Bill Bryson’s most recent work, One Summer: America 1927, covers the months of May to September 1927, and gives a vivid portrayal of that crucial summer during the roaring twenties when Am
Bill Bryson’s most recent work, One Summer: America 1927, covers the months of May to September 1927, and gives a vivid portrayal of that crucial summer during the roaring twenties when America really came of age.
Kicking off with Charles Lindbergh’s record-breaking flight across the Atlantic, and culminating with the release of the film ‘The Jazz Singer’ which sparked a new era of motion picture, the summer of 1927 was a real turning point for the USA.
As hard as it is to believe, at the beginning of the 20th century America was living in the shadow of European developments, with advancements in most fields happening overseas. The events of 1927 are often eclipsed by the more famous milestones of the 20th century.
However that summer – as Bryson proves – actually gave America the boost it needed to grow into the power country it is today.
Enthralling tales and factual anecdotes
As much as I enjoy learning about history, before starting One Summer I was somewhat concerned it might have an encyclopedic tone – as a lover of fast-paced fiction, I was not up for a Wikipedia-esque bore. But Bryson actually finds a unique way to make historical facts interesting, setting the scene almost in the style of a novel – using real-life historical figures as characters in his story.
Managing to find a common link between say, Babe Ruth and Calvin Coolidge, Bryson effortlessly moulds factual anecdotes into enthralling tales, and rather than following the conventional chronological guidelines of a history book, Bryson intertwines several different stories at once.
By linking them to one another and staggering their development, Bryson holds the reader’s attention for the entire length of the book – after all, you wouldn’t finish a novel without finding out what happened to your favourite character, would you?
And speaking of characters, the summer of 1927 was full of them; Babe Ruth scored his record-breaking 60 home runs, Henry Ford began work on his ‘Model A,’ Gutzon Borglum started carving the faces of Mount Rushmore, Al Capone was at large in Chicago, and, most significantly, Charles Lindbergh made his historical flight across the Atlantic.
Forgetting you’re reading non-fiction
Lindbergh’s achievement generated as much as $100 million in aviation investment in the US, and, as Bryson puts it, “aviation became to the 1930s what radio was to the 1920s.” Who knows, without Lindbergh, ‘American Airlines’ might not exist…
Looking at that rather disparate list of people is testament to Bryson’s skill as a story-teller – using the backdrop of 1920s America, (which held ongoing threats from the Ku Klux Klan and devastating disasters like the great Mississippi flood) he links the separate people and events of 1927 to one another in a way that captivates the reader.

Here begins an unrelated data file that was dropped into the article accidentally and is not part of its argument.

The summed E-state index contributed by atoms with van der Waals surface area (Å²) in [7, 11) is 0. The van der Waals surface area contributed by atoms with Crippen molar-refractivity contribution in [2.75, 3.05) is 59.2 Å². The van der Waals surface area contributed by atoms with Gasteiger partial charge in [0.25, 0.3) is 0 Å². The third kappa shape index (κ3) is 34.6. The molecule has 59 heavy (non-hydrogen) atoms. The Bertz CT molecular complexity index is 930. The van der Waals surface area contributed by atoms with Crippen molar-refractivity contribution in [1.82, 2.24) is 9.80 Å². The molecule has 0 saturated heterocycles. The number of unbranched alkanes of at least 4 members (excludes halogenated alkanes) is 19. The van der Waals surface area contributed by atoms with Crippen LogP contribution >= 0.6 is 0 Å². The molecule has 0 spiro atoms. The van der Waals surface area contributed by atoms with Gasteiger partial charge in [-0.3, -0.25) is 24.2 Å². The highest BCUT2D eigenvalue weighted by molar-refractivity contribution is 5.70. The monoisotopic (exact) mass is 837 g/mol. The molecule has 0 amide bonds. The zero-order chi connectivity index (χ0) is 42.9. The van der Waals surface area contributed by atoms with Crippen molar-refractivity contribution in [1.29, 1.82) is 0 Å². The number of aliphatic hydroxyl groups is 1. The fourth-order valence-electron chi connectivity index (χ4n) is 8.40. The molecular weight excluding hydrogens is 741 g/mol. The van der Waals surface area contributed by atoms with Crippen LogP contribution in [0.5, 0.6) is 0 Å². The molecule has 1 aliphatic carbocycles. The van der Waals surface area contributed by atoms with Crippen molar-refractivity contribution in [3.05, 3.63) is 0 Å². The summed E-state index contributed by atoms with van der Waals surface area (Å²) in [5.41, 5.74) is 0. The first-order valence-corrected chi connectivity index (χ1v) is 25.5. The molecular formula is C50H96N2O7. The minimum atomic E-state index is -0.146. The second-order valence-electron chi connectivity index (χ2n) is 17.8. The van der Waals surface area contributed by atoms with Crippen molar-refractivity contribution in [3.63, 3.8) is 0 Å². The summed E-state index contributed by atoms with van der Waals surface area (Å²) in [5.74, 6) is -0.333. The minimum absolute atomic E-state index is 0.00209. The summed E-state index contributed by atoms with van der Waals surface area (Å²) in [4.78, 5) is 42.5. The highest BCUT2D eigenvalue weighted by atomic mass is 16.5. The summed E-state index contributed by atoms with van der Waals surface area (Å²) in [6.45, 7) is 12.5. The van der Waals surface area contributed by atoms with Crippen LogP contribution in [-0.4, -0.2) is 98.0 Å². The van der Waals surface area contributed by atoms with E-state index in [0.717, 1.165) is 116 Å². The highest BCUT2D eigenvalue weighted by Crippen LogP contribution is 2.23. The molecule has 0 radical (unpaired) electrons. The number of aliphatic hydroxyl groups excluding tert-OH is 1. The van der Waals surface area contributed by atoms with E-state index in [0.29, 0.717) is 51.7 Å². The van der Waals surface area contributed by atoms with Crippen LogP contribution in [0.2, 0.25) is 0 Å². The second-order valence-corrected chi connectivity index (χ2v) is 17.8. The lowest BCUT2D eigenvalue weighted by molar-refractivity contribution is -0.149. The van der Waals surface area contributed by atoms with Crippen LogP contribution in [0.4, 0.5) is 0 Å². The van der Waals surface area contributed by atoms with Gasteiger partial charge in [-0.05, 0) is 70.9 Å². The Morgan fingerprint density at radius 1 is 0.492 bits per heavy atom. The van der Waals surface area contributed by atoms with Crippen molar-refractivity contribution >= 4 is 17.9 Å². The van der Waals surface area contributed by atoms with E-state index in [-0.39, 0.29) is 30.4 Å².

The segues from one to the next are seamless – you realise you’re suddenly reading about Babe Ruth’s love life, when on the previous page, Bryson was describing life in New York during the prohibition.
He gives vivid descriptions of people and settings (a railroad that “wandered confusedly around the upper Midwest, as if looking for a lost item” is a perfect example of his enchanting prose) that are so engaging that you forget you’re reading a piece of non-fiction.
One Summer has received many 5-star reviews, with book-lovers on Twitter feeling much the same way:
The style of ‘pseudo-history’
However, in his review for the Washington Post, Douglas Brinkley describes One Summer as a “pseudo-history,” suggesting that Bryson’s writing style does not match up to customary historical texts.
Granted, One Summer does not follow the conventions of a typical history textbook, but it must still be respected as a work of non-fiction, since Bryson’s version of a ‘pseudo-history’ involves using a fictional writing style and conversational tone to convey the facts, therefore ultimately encouraging more people to read non-fiction.
Rather than degrading One Summer as an imitation of traditional non-fiction, in my opinion, writing a ‘pseudo-history’ book should be considered a good thing. For example, I wouldn’t typically choose to read about Warren G Harding’s journey to presidency, but with the level of description and details Bryson includes, he could make pretty much any standard historical event sound extraordinary!
As far as conclusions go, Bryson is sparing – the book’s focus in purely the summer of 1927, therefore since Lindbergh’s, or Ruth’s, or Capone’s lives continued after that summer, Bryson cannot draw a line under one definitive moment.
The 27 page Epilogue makes up for this somewhat, tying up the loose ends for the various ‘characters,’ with each person’s name highlighted in bold, making it easy to find who you’re looking for.
In One Summer, Bryson essentially offers a descriptive and enjoyable historical timeline, filled with fascinating facts and charismatic anecdotes that uncover how America began its transformation from one of the most antiquated, to the most powerful country in the world.
What do you think of the book? Have your say in the comments section below.